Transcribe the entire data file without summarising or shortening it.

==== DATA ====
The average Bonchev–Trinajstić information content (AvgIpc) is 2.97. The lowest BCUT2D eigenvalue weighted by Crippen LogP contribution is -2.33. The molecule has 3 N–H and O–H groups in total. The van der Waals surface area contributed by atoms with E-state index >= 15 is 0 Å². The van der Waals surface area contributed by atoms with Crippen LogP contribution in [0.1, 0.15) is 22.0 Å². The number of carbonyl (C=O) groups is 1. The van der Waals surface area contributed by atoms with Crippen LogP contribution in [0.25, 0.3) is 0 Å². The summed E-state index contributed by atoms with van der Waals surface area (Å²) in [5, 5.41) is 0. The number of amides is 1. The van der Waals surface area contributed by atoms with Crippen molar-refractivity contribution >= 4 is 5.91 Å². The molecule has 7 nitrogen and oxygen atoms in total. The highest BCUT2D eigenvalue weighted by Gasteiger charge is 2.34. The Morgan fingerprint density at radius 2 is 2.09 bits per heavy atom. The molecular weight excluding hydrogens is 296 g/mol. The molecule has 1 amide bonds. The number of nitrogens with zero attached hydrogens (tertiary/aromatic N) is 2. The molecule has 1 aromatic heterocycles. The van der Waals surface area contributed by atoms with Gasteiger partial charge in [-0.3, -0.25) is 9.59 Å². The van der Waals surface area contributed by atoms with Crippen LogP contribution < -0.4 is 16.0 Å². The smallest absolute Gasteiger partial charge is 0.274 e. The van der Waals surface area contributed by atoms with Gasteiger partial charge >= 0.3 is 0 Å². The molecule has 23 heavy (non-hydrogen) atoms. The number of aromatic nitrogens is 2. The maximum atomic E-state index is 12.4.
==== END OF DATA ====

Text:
The average Bonchev–Trinajstić information content (AvgIpc) is 2.97. The lowest BCUT2D eigenvalue weighted by Crippen LogP contribution is -2.33. The molecule has 3 N–H and O–H groups in total. The van der Waals surface area contributed by atoms with E-state index >= 15 is 0 Å². The van der Waals surface area contributed by atoms with Crippen LogP contribution in [0.1, 0.15) is 22.0 Å². The number of carbonyl (C=O) groups is 1. The van der Waals surface area contributed by atoms with Crippen LogP contribution in [0.25, 0.3) is 0 Å². The summed E-state index contributed by atoms with van der Waals surface area (Å²) in [5, 5.41) is 0. The number of amides is 1. The van der Waals surface area contributed by atoms with Crippen molar-refractivity contribution >= 4 is 5.91 Å². The molecule has 7 nitrogen and oxygen atoms in total. The highest BCUT2D eigenvalue weighted by Gasteiger charge is 2.34. The Morgan fingerprint density at radius 2 is 2.09 bits per heavy atom. The molecular weight excluding hydrogens is 296 g/mol. The molecule has 1 amide bonds. The number of nitrogens with zero attached hydrogens (tertiary/aromatic N) is 2. The molecule has 1 aromatic heterocycles. The van der Waals surface area contributed by atoms with Gasteiger partial charge in [-0.3, -0.25) is 9.59 Å². The van der Waals surface area contributed by atoms with Crippen LogP contribution < -0.4 is 16.0 Å². The smallest absolute Gasteiger partial charge is 0.274 e. The van der Waals surface area contributed by atoms with Gasteiger partial charge >= 0.3 is 0 Å². The molecule has 23 heavy (non-hydrogen) atoms. The number of aromatic nitrogens is 2. The maximum atomic E-state index is 12.4.